Retailer Noon.com opens in UAE after delays, Amazon’s ent
Published: Monday, January 23, 2017 @ 1:10 PM
Omar L. Gallaga
— In the large list of calamities that could happen to you on a given day (let’s not dwell on the possibilities), forgetting your wallet at home is a pretty minor one.
It happened to me recently and would have been absolutely no big deal, except…
1. I live about 45 minutes outside of Austin and didn’t realize the wallet was missing until I was long gone. I couldn’t just run home on a break and retrieve it.
2. I didn’t have any cash of any kind around. There was no $20 bill hiding in my car’s glove compartment or an envelope of petty cash in my desk. I was without dollars, completely.
3. I didn’t bring a lunch to work with me.
4. My car was already running very low on gas.
But I am resourceful and I am a technologically capable man about town in the year 2017. So this should be no problem, right? I have an iPhone and I have Apple Pay, with one of my credit cards housed in the digital guts of my device, like a tiny and very accommodating financier. I imagine him a little guy who wears a monocole and says things like, “Care for a spot of Starbuck’s, sir? I think the Flat White sounds agreeable, don’t you?”
I decided to see how long I could last for the day using only Apple Pay and not asking co-workers for a loan or, say, selling my blood. (Do people really buy blood? Is that a thing?)
My first stop was Company Kitchen, the semi-automated snack area at my workplace where you grab stuff and pay for these items at an ATM-like kiosk. Company Kitchen has a thumbprint reader and it knows my thumb well from dozens of purchases of Topo Chico drinks and maybe lots of bags of chips. Don’t judge.
I rolled up to Company Kitchen to see if lunch might be in order. My Company Kitchen balance was 52 cents, not enough to buy anything, really. I was getting hungry and my thumb would not save me. I considered ordering food from a delivery service such as Favor or UberEATS, which I have installed in my phone with a credit card enabled. But I wasn’t going to be in one place long enough to wait 30 minutes to an hour; I had an appointment to keep.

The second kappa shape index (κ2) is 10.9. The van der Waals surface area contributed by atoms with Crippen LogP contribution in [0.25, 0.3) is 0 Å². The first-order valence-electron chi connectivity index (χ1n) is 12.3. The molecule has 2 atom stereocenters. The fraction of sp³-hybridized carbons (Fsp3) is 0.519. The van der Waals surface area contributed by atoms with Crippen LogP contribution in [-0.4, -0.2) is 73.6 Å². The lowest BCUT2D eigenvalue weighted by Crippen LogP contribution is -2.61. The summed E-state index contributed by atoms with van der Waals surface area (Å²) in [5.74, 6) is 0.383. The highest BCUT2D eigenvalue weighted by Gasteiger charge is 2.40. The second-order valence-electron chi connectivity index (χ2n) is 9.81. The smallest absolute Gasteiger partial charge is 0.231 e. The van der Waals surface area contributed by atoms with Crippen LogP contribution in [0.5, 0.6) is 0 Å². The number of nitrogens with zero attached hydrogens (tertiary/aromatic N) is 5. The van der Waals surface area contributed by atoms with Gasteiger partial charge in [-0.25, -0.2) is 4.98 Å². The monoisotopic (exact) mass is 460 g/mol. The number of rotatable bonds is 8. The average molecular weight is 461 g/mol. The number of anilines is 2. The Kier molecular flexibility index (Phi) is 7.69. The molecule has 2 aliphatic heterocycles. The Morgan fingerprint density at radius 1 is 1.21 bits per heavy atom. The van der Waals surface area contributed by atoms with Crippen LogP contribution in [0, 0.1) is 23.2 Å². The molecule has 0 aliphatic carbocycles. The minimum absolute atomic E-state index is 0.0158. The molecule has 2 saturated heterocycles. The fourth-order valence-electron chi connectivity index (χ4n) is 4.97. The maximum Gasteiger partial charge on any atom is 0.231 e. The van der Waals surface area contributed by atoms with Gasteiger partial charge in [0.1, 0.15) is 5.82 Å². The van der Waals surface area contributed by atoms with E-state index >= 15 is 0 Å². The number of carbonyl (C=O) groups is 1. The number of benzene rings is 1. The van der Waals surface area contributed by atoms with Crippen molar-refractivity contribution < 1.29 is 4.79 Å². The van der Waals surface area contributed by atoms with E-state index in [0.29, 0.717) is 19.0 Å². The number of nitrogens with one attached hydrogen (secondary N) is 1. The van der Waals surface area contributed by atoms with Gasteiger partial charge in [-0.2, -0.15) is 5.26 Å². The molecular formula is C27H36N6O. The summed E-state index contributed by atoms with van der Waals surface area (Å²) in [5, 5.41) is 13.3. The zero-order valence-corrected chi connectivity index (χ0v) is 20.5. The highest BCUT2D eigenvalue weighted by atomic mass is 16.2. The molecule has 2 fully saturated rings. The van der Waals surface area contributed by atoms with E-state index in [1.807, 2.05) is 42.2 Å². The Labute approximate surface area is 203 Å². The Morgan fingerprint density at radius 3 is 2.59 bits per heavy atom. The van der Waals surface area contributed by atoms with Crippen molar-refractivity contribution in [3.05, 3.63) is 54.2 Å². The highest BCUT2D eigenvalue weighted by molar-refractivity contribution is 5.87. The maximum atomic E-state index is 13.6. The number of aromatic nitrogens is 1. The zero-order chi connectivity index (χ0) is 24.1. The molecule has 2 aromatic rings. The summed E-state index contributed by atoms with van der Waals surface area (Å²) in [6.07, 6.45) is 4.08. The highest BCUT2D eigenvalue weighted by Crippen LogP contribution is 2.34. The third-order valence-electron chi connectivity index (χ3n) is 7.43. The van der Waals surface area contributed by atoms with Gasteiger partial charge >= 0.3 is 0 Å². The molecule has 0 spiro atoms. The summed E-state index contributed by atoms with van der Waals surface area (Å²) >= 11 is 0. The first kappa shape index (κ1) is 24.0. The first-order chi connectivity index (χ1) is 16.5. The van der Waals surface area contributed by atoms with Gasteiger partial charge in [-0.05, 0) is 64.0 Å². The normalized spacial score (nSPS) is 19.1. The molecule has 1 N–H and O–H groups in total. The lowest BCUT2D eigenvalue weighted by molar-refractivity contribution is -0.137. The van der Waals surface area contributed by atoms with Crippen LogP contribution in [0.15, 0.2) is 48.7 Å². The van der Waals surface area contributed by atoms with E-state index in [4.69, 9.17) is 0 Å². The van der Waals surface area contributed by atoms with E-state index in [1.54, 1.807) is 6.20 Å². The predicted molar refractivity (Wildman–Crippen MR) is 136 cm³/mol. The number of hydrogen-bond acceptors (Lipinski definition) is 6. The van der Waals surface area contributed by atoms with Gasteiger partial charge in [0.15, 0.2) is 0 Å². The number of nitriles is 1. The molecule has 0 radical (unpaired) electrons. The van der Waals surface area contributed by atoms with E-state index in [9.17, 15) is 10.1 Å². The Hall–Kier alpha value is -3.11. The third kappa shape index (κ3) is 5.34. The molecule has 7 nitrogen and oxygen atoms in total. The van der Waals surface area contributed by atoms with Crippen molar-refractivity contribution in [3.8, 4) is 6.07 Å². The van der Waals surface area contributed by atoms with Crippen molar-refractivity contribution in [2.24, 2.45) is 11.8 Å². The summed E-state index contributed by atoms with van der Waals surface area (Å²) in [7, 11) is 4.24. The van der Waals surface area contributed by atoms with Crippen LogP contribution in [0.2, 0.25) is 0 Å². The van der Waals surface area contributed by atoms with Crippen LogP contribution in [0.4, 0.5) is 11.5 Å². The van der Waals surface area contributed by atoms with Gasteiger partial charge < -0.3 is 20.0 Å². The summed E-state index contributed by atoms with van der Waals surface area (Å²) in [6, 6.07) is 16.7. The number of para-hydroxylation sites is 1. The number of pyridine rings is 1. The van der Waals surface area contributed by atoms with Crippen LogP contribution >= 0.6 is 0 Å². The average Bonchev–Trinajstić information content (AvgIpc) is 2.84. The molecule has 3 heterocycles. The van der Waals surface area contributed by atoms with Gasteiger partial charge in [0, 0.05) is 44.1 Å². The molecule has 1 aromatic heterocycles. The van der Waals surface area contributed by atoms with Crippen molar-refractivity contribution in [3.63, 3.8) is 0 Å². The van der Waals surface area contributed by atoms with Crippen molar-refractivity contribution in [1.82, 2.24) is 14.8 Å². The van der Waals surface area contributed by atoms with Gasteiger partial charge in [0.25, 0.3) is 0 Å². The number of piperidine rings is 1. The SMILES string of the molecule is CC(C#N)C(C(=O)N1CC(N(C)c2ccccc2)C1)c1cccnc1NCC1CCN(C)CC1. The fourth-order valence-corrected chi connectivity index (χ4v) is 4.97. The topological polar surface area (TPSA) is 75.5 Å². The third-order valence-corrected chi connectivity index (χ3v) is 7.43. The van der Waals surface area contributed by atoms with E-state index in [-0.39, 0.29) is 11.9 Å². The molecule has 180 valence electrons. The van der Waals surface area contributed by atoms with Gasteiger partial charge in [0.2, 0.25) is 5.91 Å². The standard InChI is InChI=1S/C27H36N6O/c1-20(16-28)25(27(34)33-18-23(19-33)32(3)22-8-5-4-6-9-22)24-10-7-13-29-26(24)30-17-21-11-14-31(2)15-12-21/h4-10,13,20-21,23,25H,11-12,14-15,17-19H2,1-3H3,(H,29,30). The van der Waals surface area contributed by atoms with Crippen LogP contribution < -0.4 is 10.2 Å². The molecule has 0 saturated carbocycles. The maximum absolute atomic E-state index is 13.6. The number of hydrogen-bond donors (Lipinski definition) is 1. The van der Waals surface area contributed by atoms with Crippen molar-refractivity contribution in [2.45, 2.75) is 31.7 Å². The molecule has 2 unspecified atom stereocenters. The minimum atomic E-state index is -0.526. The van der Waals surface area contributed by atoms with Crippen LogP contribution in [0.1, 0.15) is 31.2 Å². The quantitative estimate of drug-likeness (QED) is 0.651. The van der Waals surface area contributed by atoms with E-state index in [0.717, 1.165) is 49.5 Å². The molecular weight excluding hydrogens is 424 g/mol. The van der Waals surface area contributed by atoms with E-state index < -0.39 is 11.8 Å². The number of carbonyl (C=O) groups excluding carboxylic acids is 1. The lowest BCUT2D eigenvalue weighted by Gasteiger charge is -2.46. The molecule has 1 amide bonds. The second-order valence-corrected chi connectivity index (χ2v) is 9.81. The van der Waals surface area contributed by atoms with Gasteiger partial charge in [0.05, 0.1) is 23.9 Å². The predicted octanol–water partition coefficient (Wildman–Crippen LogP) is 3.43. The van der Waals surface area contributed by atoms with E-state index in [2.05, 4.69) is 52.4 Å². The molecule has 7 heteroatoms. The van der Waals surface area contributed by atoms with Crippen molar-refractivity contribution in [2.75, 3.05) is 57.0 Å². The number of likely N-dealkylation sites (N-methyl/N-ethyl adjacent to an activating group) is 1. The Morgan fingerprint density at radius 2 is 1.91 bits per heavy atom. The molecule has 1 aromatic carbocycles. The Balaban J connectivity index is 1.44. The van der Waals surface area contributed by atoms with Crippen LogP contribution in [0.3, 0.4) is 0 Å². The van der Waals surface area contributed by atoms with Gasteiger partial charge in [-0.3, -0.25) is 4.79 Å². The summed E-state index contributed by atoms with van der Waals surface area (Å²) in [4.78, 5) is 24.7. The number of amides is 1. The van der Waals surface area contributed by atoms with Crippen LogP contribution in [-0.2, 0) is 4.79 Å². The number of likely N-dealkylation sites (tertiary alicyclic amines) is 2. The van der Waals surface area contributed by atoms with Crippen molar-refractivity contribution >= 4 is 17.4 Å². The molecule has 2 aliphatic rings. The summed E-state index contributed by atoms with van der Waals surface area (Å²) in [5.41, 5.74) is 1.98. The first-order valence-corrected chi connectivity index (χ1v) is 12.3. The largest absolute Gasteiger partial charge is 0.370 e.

The next stop, hunger growing, was a local mall for an Apple Store Genius Bar visit. My computer mouse got mangled in an unfortunate drop and my iPhone battery has been inconsistent lately. I asked the Apple employee who was helping me where someone could use Apple Pay at the mall since Apple doesn’t sell anything edible in its store. “Well, you’ve got Starbucks and Chick-fil-A and…” He took a thoughtful pause, “…that’s about it.”
I looked on Apple’s website to make sure I might not be missing another nearby Apple Pay-friendly eating option. Nope. He was right.
Armed with an excuse to eat fast food without my kids around, I ordered a chicken salad sandwich, a light lemonade and some waffle fries. I paid with my phone by tapping it on the pay terminal and mashing my thumb on the home button. Easy. Fast. But, unfortunately, not a widely available option given all the food choices around the mall and in the food court.
Chick-fil-A is one restaurant that accepts Apple Pay. You can buy a chicken salad sandwich, waffle fries and a lemonade with your phone if you forget your walled the way writer Omar L. Gallaga did.(Omar L. Gallaga / AMERICAN-STATESMAN)
Omar L. Gallaga / AMERICAN-STATESMAN
I had an event in the evening and wasn’t able to start commuting home until close to 10 p.m. that night. I was starting to get hungry again, but made myself wait to eat until I got home. All I had to do was get there. Which was a problem as my car, a Prius, was already edging toward empty.
Let me tell you something about owning a Prius; it makes you feel like you have conquered energy. Even when the tank is on empty, the gas gauge blinking and beeping at you in a miniature panic, you know you’ve got at least 20 or 30 miles before the situation gets dire. You can go quite a ways on no gas.